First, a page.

Excellent story in the Journalists Resources blog on the importance of newspapers.
To put it simply: a prof at Portland State University named Lee Shaker set out to quantify the question by coming up with a measure of civic engagement and then looked at two cities with newspapers that went away (the Rocky Mountain News, in Denver) and went on-line only (The Seattle Post-Intelligencer).
The top three results, drawn from the study, which was entitled "Dead Newspapers and Citizens Civic Engagement":
"The study’s findings include: At the national and local level there is a positive relationship between newspaper readership and civic engagement as measured by contacting or visiting a public official, buying or boycotting certain products or services because of political or social values, and participating in local groups or civic organizations such as the PTA or neighborhood watch. Measures of civic engagement in Denver and Seattle declined between 2008 and 2009. In Denver, four out of the five civic-engagement indicators declined significantly between 2008 and 2009, and Seattle saw declines in two out of five engagement categories.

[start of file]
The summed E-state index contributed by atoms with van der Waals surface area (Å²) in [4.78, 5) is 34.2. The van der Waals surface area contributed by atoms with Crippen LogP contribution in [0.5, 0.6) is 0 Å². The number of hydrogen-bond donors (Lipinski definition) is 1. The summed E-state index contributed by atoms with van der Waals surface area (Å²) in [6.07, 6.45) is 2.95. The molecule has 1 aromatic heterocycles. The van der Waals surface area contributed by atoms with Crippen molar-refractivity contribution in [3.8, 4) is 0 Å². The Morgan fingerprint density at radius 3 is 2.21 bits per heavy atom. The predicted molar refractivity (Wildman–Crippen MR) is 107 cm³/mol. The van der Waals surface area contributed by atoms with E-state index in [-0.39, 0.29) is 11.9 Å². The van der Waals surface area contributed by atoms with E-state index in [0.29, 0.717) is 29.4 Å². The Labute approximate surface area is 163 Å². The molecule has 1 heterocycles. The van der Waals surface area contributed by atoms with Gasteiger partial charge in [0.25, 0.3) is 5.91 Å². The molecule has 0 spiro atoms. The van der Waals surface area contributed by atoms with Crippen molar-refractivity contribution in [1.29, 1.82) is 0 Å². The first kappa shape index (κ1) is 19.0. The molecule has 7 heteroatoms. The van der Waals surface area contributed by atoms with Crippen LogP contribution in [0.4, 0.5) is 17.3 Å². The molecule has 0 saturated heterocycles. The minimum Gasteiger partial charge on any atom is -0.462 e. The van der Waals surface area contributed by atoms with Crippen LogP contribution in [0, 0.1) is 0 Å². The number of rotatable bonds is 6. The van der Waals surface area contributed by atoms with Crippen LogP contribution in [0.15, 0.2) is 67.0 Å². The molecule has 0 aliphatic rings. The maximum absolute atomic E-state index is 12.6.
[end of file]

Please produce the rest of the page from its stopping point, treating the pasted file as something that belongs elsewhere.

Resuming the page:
In the other metropolitan areas studied almost none showed a statistically significant change in civic engagement. One measure, boycotting goods and services, declined significantly in Cincinnati while four indicators in different areas increased in that city.
At a national level, civic engagement did decline between 2008 and 2009, but less so than observed in Denver and Seattle."
Which makes sense to this reporter, but it's nice to see in black and white. Hope the quantification stands up to scrutiny. Hope it gets some scrutiny!